Awareness of Teen Dating Violence

Teen romance can quickly turn risky


photo by Katie Golden

Megan Wilson, Reporter

One of the lasting memories of each teenager’s high school years is their first romance. For many, this is a time for first dates and first loves. As wonderful as these memories can be, it can also be time for their first experiences of teen dating violence. The happy feeling of dating and being in love for the first time can easily be tarnished by abuse or violence at the hands of a loved one. Not all high school relationships are as picture perfect as portrayed in movies and TV shows. It is estimated that each year, there are over 1 million high school students suffering from teen dating violence.

“[Victims should] find an adult that they trust in this world if something is happening to them,” said Mr. Longo, the school’s student assistance coordinator. “It is a complicated issue because a lot of times the victims don’t want to come forward for a lot of good reasons,” said Mr. Longo, Student Assistance Coordinator at NASH.

“We encourage that student get immediate help if they are worried about themselves in a situation or if they think a friend is in a dangerous situation.””

— Mr. Longo, Student Assistance Coordinator

Statistics show that girls are at a higher risk than boys. One in five high school girls have been battered, physically or sexually, by a dating partner. This is an alarming, potentially life-threatening statistic. Many victims are afraid to tell people about their experiences. They are often scared of the potential consequences and worried that the abuse will get worse if they tell someone. Even though most parents have conversations with their teenagers about dating, 3 out every 4 parents reported that they did not discuss or warn their teens about dating violence. As a consequence, most were unaware that their child was being abused. The number of teen dating victims has risen steadily in the US in the past couple of years. Some of the warning signs or examples of dating violence include: name calling, isolating their partner from friends, forced sexual activity, threats of violence and stalking. 82% of parents report that their teens received 30 or more emails or text per day from the offenders in an attempt to keep tabs on their partners.

Teen dating violence can impact victims in a variety of ways. This violence can have short term consequences but also many long term effects as well. Victims are scared of what is going to happen to them. As a result, many end up turning to bad habits that can have very serious consequences for them in the future. Many teens try to keep the violence to themselves and handle it on their own. Since teenagers are typically not equipped emotionally to handle the wide range of emotions this behavior can trigger, many victims experience symptoms of depression, anxiety, and antisocial behaviors which can quickly lead to unhealthy behaviors such as drugs, alcohol, and suicidal thoughts. Victims will often develop a lack of interest in activities, a sudden want for change in class schedules, dropping of grades and weight, mood swings, decreased social contact, or isolation from friends. Typically, victims of teen dating violence make excuses for their partner’s behavior. Depression, anxiety, suicidal thoughts and drug use can have serious health consequences for these teens not only now but also in the future. Keeping these feelings inside is unhealthy; telling someone is the best way to start the process of ending the violence and healing emotionally and physically.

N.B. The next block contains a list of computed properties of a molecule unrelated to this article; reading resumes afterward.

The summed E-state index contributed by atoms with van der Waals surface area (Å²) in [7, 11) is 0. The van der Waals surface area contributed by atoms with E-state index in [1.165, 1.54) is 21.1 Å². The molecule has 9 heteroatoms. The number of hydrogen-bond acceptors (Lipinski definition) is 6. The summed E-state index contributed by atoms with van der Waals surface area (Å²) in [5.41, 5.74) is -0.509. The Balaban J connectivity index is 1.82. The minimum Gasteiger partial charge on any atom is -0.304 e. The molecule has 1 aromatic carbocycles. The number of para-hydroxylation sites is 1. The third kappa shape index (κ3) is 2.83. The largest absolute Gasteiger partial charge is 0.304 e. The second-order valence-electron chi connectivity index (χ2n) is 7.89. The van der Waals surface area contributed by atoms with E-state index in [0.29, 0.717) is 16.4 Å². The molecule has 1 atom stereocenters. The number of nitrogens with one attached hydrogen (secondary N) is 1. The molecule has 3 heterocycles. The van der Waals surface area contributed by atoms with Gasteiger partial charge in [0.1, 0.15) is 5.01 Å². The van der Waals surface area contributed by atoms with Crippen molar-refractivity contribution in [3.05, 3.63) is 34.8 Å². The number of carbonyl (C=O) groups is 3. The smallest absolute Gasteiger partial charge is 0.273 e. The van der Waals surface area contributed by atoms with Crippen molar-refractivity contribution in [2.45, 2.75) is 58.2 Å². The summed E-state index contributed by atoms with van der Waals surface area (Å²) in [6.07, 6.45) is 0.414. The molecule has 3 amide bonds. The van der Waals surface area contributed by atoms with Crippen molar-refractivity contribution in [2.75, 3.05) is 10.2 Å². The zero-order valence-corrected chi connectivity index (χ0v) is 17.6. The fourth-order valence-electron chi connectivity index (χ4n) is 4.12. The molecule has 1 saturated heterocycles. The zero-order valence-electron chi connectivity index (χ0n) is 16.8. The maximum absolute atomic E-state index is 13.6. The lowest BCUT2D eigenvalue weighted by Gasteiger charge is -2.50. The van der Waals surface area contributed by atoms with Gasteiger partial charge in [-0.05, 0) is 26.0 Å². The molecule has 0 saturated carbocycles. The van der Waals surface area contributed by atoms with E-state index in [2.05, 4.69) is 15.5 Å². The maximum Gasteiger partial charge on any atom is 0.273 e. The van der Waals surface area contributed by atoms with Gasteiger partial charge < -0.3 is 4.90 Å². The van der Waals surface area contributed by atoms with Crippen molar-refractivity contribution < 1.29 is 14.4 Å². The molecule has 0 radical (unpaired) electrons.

If you feel you are in a violent relationship, there are hotlines that you can call to get support and advice. The main hotline is 1-866-331-9474, or you can text “ loveis” to 22522 to receive confidential assistance. These helplines have trained advocates who are available to educate, support, and advocate for those in need of help. Another source that you can use is the The website provides articles, blogs, quizzes and much more for you to learn about teen dating violence and find out if you are in a violent relationship.

“Talking to your school counselor is another way to get help,” Longo added. “Take advantage of the assistance program. We encourage that they go if they are worried about themselves in a situation or if they think a friend is in a dangerous situation.”

Jordan Avigad, a senior, has been bringing awareness of this issue to the NASH community for the past two years.

“At the end of my sophomore year, I went to a panel on domestic abuse,” she said. “There was a speaker from 3ENOW, an organization that does a lot of work with teen dating violence awareness.  The statistics were scary, just seeing how prevalent teen dating violence is. We don’t talk about teen dating violence enough at NA, and since it’s so prevalent across the nation, I thought it would be important to bring greater awareness of the problem to the NASH community.”

Avigad even hopes that next year someone can take over for her and keep the awareness of this issue in and around our community. “I’m hoping to find a junior to take over the initiative next year,” she added. “I hope that someone is willing to take it over. I have everything outlined, so all someone has to do is carry it out.”

As today Teen Dating Violence Awareness Month to a close, Avigad and Longo encourage all students to inform themselves about this important issue. If you are in a dangerous situation and are suffering from violence, speak up and talk to someone about the issues you are facing.